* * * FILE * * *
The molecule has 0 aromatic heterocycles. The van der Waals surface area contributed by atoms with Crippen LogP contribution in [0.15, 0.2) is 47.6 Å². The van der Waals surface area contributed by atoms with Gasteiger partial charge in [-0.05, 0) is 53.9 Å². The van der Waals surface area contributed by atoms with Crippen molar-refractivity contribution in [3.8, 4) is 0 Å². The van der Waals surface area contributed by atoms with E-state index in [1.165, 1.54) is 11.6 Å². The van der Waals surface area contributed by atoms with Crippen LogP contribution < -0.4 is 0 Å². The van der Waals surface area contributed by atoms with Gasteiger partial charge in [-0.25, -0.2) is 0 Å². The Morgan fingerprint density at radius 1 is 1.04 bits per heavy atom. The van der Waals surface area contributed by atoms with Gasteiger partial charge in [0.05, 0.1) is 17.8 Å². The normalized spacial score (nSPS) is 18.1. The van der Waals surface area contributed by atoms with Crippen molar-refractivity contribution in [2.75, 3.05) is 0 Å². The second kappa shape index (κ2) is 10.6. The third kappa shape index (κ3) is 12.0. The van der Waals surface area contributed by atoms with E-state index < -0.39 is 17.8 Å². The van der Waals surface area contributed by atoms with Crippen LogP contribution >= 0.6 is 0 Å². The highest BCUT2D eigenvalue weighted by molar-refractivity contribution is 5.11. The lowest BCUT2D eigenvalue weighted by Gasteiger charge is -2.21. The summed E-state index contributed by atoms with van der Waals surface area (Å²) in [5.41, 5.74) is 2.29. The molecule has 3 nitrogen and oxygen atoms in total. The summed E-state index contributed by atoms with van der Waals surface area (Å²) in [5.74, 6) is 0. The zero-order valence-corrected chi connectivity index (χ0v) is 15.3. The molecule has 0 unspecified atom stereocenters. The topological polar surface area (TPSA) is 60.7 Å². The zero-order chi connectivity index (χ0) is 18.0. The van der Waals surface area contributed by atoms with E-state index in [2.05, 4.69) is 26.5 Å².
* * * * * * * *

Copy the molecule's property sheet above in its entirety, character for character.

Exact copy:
The molecule has 0 aromatic heterocycles. The van der Waals surface area contributed by atoms with Crippen LogP contribution in [0.15, 0.2) is 47.6 Å². The van der Waals surface area contributed by atoms with Gasteiger partial charge in [-0.05, 0) is 53.9 Å². The van der Waals surface area contributed by atoms with Crippen molar-refractivity contribution in [3.8, 4) is 0 Å². The van der Waals surface area contributed by atoms with E-state index in [1.165, 1.54) is 11.6 Å². The van der Waals surface area contributed by atoms with Crippen LogP contribution < -0.4 is 0 Å². The van der Waals surface area contributed by atoms with Gasteiger partial charge in [-0.25, -0.2) is 0 Å². The Morgan fingerprint density at radius 1 is 1.04 bits per heavy atom. The van der Waals surface area contributed by atoms with Gasteiger partial charge in [0.05, 0.1) is 17.8 Å². The normalized spacial score (nSPS) is 18.1. The van der Waals surface area contributed by atoms with Crippen molar-refractivity contribution in [2.75, 3.05) is 0 Å². The second kappa shape index (κ2) is 10.6. The third kappa shape index (κ3) is 12.0. The van der Waals surface area contributed by atoms with E-state index < -0.39 is 17.8 Å². The van der Waals surface area contributed by atoms with Crippen LogP contribution >= 0.6 is 0 Å². The highest BCUT2D eigenvalue weighted by molar-refractivity contribution is 5.11. The lowest BCUT2D eigenvalue weighted by Gasteiger charge is -2.21. The summed E-state index contributed by atoms with van der Waals surface area (Å²) in [5.41, 5.74) is 2.29. The molecule has 3 nitrogen and oxygen atoms in total. The summed E-state index contributed by atoms with van der Waals surface area (Å²) in [5.74, 6) is 0. The zero-order valence-corrected chi connectivity index (χ0v) is 15.3. The molecule has 0 unspecified atom stereocenters. The topological polar surface area (TPSA) is 60.7 Å². The zero-order chi connectivity index (χ0) is 18.0. The van der Waals surface area contributed by atoms with E-state index in [2.05, 4.69) is 26.5 Å².